Passage and funding for your favorite conservation program doesn’t mean much unless it reaches and impacts your own “backyard” where you hunt, fish, and enjoy all forms of outdoor recreation. Locally it’s all about acres of quality habitats and access to those areas. Here’s where those federal, state, and private-sector partnerships can really work. As an example, within Nebraska, partnerships support Quail Forever and Pheasants Forever chapters along with the State Department of Game and Parks and the United States Department of Agriculture (USDA) to jointly deliver private, state, and federal conservation programs directly to farmers and ranchers. Importantly, these partnerships are developed with state-of-the-art, science-driven programs and policies, meaning that they are as efficient and effective as possible, resulting in acres on the ground that make a difference for you.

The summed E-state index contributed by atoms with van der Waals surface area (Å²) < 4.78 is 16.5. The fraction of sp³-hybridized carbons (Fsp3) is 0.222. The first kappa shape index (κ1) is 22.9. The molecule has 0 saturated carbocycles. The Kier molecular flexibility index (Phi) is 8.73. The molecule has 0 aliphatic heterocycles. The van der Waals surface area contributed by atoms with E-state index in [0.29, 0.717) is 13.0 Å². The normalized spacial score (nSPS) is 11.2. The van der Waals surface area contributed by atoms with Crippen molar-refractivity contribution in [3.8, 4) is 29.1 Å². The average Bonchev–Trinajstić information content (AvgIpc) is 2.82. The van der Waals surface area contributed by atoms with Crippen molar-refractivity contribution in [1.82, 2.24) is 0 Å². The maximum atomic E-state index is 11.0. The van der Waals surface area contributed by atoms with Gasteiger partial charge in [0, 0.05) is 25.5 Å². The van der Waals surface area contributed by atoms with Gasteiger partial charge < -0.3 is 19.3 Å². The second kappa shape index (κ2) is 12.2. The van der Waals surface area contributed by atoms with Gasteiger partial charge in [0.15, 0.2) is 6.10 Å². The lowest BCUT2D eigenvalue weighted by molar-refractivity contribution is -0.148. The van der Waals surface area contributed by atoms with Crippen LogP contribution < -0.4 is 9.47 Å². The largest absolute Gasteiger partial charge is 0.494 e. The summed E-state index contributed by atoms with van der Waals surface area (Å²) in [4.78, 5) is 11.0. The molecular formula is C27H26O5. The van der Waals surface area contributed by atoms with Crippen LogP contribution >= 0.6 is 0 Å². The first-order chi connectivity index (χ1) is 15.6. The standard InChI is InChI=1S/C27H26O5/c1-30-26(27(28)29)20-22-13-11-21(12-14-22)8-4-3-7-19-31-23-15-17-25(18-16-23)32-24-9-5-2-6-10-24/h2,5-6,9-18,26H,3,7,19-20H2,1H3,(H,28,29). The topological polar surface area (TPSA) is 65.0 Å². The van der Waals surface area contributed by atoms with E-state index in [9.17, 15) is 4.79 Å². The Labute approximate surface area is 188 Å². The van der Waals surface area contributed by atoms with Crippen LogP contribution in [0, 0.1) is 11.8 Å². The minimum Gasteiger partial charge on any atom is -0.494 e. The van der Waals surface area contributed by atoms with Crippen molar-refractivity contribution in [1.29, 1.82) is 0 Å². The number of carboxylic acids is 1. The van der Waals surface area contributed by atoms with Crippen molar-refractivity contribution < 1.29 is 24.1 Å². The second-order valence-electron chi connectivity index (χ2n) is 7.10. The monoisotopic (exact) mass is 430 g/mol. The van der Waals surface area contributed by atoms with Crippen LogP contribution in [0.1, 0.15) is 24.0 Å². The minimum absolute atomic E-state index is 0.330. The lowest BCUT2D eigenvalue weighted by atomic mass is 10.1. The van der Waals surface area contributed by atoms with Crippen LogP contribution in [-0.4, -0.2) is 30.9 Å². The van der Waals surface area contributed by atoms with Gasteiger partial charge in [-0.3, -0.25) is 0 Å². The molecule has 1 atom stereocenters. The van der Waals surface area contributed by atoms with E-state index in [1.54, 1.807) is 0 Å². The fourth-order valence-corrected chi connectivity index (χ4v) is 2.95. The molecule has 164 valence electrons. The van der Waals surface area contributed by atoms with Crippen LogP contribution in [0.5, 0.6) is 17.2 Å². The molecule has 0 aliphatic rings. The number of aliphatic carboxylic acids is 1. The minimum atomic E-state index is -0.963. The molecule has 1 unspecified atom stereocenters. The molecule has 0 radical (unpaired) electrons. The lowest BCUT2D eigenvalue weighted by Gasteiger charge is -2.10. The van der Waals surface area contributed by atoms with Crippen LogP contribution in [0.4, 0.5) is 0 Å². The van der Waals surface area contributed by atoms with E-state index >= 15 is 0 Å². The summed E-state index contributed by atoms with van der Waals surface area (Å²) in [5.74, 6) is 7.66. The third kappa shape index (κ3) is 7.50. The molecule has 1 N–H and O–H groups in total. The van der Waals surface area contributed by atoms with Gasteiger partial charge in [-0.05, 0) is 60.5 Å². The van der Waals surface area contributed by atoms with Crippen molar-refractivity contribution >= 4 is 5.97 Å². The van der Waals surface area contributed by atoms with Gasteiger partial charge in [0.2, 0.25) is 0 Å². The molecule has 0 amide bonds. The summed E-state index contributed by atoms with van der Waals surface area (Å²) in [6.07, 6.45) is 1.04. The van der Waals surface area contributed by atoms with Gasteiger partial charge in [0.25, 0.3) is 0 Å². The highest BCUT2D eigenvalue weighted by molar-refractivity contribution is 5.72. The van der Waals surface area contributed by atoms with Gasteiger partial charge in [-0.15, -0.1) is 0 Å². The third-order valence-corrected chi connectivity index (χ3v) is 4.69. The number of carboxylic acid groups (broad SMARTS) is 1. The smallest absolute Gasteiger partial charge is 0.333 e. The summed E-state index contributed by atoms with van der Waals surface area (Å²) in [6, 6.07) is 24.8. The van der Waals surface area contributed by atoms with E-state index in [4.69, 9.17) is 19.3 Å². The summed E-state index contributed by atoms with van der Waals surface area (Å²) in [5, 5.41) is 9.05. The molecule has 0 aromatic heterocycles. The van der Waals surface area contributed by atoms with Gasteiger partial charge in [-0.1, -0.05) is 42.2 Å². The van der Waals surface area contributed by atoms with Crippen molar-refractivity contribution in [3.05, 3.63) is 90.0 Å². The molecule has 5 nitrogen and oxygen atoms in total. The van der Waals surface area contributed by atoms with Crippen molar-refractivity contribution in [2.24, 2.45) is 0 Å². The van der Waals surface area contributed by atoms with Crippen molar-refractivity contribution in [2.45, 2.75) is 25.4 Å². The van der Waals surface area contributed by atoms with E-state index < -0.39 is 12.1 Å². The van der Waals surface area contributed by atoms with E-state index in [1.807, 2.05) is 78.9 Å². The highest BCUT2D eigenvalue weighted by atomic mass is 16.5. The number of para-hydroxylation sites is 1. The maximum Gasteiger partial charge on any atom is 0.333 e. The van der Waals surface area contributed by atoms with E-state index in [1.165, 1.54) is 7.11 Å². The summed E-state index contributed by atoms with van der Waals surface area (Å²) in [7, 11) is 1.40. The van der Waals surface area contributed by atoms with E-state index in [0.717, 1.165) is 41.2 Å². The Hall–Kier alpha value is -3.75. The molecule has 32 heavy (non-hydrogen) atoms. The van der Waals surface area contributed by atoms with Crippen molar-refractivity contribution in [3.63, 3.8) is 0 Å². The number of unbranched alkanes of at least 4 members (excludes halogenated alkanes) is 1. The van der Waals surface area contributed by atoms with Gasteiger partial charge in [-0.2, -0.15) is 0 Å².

Moving Forward—Climate, COVID, and Conservation
The new Congress will address the 2023 Farm Bill and its entire suite of conservation programs, including CRP. The final chapter in the ongoing COVID-19 saga is yet to be written.
The Biden Administration has clearly outlined climate change as a top priority, as it should be in my view. While some may disagree with me, perhaps we could reach consensus that conservation is part of the solution. It’s all about carbon and natural-resource solutions, including wetland and peatland restoration and preservation, which can play an important role. Tree plantings can aid in reducing carbon levels. Planting deep-rooted native grasses that sequester carbon and implementing proper rangeland management can be effective. Studies document the loss of more than 51 million acres of America’s grasslands since 2009 and more than 3 billion birds have disappeared since the 1970s, part of which may be attributed to climate change. An expanded and refocused CRP—up to 50 or 60 million acres—can be part of the solution, too.